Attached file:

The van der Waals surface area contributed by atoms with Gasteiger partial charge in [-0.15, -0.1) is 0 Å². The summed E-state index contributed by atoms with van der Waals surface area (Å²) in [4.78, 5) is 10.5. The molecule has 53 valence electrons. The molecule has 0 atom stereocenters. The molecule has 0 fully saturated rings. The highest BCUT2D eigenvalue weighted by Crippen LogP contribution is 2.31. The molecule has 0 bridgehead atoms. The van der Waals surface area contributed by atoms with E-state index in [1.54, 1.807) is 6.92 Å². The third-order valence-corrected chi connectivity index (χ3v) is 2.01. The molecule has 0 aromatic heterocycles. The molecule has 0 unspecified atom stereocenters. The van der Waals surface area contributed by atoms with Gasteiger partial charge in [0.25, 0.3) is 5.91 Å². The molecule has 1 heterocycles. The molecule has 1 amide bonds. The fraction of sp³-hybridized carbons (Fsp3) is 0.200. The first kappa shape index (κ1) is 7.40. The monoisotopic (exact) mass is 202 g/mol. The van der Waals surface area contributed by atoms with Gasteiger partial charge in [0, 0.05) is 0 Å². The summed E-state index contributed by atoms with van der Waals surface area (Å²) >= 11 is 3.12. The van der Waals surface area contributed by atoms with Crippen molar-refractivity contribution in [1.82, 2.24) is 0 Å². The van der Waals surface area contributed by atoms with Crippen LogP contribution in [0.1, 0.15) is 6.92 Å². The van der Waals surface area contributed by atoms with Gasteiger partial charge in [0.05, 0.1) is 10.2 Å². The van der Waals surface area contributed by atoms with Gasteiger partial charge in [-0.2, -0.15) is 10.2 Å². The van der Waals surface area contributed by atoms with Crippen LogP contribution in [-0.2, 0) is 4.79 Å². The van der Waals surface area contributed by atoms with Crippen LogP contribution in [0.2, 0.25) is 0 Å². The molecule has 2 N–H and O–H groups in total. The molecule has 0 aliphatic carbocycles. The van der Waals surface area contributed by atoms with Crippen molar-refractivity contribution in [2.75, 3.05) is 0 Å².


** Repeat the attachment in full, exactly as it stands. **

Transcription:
The van der Waals surface area contributed by atoms with Gasteiger partial charge in [-0.15, -0.1) is 0 Å². The summed E-state index contributed by atoms with van der Waals surface area (Å²) in [4.78, 5) is 10.5. The molecule has 53 valence electrons. The molecule has 0 atom stereocenters. The molecule has 0 fully saturated rings. The highest BCUT2D eigenvalue weighted by Crippen LogP contribution is 2.31. The molecule has 0 bridgehead atoms. The van der Waals surface area contributed by atoms with E-state index in [1.54, 1.807) is 6.92 Å². The third-order valence-corrected chi connectivity index (χ3v) is 2.01. The molecule has 0 aromatic heterocycles. The molecule has 0 unspecified atom stereocenters. The van der Waals surface area contributed by atoms with Gasteiger partial charge in [0.25, 0.3) is 5.91 Å². The molecule has 1 heterocycles. The molecule has 1 amide bonds. The fraction of sp³-hybridized carbons (Fsp3) is 0.200. The first kappa shape index (κ1) is 7.40. The monoisotopic (exact) mass is 202 g/mol. The van der Waals surface area contributed by atoms with Gasteiger partial charge in [0, 0.05) is 0 Å². The summed E-state index contributed by atoms with van der Waals surface area (Å²) >= 11 is 3.12. The van der Waals surface area contributed by atoms with Crippen molar-refractivity contribution in [1.82, 2.24) is 0 Å². The van der Waals surface area contributed by atoms with Crippen LogP contribution in [0.1, 0.15) is 6.92 Å². The van der Waals surface area contributed by atoms with Gasteiger partial charge in [0.05, 0.1) is 10.2 Å². The van der Waals surface area contributed by atoms with Gasteiger partial charge in [-0.2, -0.15) is 10.2 Å². The van der Waals surface area contributed by atoms with Crippen LogP contribution in [-0.2, 0) is 4.79 Å². The van der Waals surface area contributed by atoms with Crippen LogP contribution in [0.2, 0.25) is 0 Å². The molecule has 2 N–H and O–H groups in total. The molecule has 0 aliphatic carbocycles. The van der Waals surface area contributed by atoms with Crippen molar-refractivity contribution in [2.75, 3.05) is 0 Å².